Herpes Scientists Give Impacted Communities a Voice

The University of Washington Virology Division and the Vaccine and Infectious Disease Division at Fred Hutch Cancer Center have announced a new initiative for members of the communities affected by herpes simplex virus infection to join a new Community Advisory Board that will potentially inform future scientific research and/or clinical trials.

Led by renowned herpes simplex virus experts, Drs. Anna Wald and Keith Jerome, this initiative will inform, support and strengthen future research efforts into HSV prevention, treatment and cure. Outputs from this board may also include socio-behavioral research to reduce mental health struggles such as depression, trauma, substance use, or other socio-behavioral impacts that may impact HSV impacted communities.

Dr. Anna Wald is Professor in the Department of Medicine, Epidemiology and Laboratory Medicine & Pathology at the University of Washington and in the Vaccine and Infectious Diseases Division at Fred Hutch. Currently, she is the Head of the Division of Allergy and Infectious Diseases at the University of Washington. Dr. Wald directs the University of Washington Virology Research Clinic, a clinic dedicated to the study of epidemiology, natural history and therapeutics for viral infections. Her research has focused on genital herpes infections, including infections in pregnant women and immunocompromised hosts. Dr. Wald has been an investigator in many clinical trials for novel antiviral agents and prophylactic and therapeutic vaccines for HSV infection.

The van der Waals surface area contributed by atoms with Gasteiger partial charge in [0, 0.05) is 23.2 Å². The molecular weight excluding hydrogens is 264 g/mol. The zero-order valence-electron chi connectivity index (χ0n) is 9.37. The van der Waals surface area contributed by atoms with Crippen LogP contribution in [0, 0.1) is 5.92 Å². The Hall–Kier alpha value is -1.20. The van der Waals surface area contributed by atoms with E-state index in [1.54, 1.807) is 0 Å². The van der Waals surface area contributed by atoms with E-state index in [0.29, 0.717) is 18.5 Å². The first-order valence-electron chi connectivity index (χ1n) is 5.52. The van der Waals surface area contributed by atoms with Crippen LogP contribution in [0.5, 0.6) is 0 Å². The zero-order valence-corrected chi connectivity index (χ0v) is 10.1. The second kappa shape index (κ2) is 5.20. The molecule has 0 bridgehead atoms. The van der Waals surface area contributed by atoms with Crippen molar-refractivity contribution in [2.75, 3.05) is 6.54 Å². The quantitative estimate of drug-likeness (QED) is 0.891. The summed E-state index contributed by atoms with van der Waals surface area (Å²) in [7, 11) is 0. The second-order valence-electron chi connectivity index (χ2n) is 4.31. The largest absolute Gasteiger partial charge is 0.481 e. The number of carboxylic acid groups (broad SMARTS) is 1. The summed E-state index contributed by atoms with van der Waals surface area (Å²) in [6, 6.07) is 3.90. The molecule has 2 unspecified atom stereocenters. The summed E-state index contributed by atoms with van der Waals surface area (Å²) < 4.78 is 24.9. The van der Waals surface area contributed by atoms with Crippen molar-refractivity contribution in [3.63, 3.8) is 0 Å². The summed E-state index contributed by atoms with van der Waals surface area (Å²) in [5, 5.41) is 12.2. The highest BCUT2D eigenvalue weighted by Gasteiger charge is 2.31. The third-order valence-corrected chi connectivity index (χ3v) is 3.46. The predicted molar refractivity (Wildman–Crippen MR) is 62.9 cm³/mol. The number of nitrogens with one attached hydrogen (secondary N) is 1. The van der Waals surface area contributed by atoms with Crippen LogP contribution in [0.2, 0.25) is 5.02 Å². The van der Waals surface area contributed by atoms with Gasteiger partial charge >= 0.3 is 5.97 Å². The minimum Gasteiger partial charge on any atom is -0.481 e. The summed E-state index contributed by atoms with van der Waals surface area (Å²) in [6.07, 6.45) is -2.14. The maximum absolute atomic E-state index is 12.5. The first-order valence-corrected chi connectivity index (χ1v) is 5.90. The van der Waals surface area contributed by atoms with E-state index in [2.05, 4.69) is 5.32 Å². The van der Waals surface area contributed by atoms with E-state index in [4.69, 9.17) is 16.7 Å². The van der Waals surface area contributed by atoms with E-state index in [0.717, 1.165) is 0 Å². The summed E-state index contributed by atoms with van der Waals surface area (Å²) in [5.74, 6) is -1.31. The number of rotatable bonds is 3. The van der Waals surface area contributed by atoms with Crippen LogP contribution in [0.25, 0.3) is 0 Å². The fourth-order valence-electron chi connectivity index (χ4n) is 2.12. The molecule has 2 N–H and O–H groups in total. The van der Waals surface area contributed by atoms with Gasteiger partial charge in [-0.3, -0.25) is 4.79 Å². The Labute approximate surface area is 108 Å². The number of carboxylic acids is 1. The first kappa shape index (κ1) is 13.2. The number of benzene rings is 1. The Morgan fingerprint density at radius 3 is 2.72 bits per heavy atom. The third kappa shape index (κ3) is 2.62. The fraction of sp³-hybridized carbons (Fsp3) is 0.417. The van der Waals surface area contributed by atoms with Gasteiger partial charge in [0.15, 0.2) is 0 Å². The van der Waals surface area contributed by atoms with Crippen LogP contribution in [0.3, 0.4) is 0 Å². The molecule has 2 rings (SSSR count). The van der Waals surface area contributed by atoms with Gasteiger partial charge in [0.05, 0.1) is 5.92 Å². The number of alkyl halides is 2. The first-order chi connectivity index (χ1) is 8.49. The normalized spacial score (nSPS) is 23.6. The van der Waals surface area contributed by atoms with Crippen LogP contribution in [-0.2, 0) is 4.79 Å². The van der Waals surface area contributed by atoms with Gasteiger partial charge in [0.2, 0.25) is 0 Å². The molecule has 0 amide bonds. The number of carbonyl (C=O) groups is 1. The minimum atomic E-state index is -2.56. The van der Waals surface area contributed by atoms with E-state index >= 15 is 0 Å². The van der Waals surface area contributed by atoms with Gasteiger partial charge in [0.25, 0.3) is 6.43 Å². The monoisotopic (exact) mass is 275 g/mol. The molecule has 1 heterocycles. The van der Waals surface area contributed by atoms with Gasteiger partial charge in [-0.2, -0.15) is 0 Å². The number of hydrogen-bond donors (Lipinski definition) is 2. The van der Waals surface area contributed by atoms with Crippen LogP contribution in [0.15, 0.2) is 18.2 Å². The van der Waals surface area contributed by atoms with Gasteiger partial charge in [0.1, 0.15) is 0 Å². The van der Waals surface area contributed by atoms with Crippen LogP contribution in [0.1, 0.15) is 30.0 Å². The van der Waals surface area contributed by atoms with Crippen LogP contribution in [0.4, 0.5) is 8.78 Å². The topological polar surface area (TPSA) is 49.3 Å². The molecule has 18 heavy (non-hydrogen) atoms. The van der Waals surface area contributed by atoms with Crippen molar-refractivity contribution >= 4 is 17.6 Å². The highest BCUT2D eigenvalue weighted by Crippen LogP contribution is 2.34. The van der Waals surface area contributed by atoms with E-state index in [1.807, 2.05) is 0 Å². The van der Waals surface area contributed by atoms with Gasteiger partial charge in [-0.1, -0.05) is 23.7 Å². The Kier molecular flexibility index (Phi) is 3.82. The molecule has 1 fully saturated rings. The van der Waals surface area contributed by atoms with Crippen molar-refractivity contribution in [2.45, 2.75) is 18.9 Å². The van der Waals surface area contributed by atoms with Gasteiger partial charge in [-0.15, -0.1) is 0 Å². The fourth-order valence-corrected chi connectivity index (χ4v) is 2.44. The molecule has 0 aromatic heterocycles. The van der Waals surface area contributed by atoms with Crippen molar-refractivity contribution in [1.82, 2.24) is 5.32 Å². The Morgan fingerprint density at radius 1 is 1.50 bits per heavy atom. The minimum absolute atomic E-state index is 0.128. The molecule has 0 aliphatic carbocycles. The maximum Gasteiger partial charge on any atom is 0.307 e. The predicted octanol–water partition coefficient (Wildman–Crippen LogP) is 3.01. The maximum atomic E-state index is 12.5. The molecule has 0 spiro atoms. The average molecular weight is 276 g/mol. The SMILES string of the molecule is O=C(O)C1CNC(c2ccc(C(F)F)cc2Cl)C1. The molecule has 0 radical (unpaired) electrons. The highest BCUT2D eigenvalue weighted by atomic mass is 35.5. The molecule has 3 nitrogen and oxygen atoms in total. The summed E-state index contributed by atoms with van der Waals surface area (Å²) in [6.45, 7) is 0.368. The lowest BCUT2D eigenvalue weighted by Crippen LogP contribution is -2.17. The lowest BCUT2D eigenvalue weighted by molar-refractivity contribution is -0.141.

Keith Jerome, M.D., Ph.D. is a renowned virologist whose research focuses on viruses such as herpes simplex, HIV and hepatitis B that persist in their hosts. He studies the ways in which these viruses evade the immune system and potential therapies for these infections. His team studies the uses of precision gene-editing tools like CRISPR/Cas9 to remove damaging viral genes that have tucked themselves into a person’s genetic code or to insert genes that can protect cells from invading viruses.

Applications for membership are due by April 30, 2022. Further details below.

Advisory board members may provide input regarding areas of HSV research that are important to the community. Specifically:

  • Advocate for and assist in the planning and development of new HSV research projects.
  • Ensure community concerns inform the rollout of HSV clinical research studies and
  • related community engagement activities.

Community Advisory Board members will include diverse community members willing to share their lived experiences as people living with or affected by HSV or as research participants. Membership may be appropriate for community activists and advocates, representatives of local agencies or professionals associated with infectious disease prevention and services delivery, religious or community leaders, and other professionals with relevant research and/or scientific experience.


Mr. Michael Louella


One thought on “Herpes Scientists Give Impacted Communities a Voice

  1. Hello,

    With the latest news regarding Gene Editing, I would be interest in joining as a research participant.

    Thank you,

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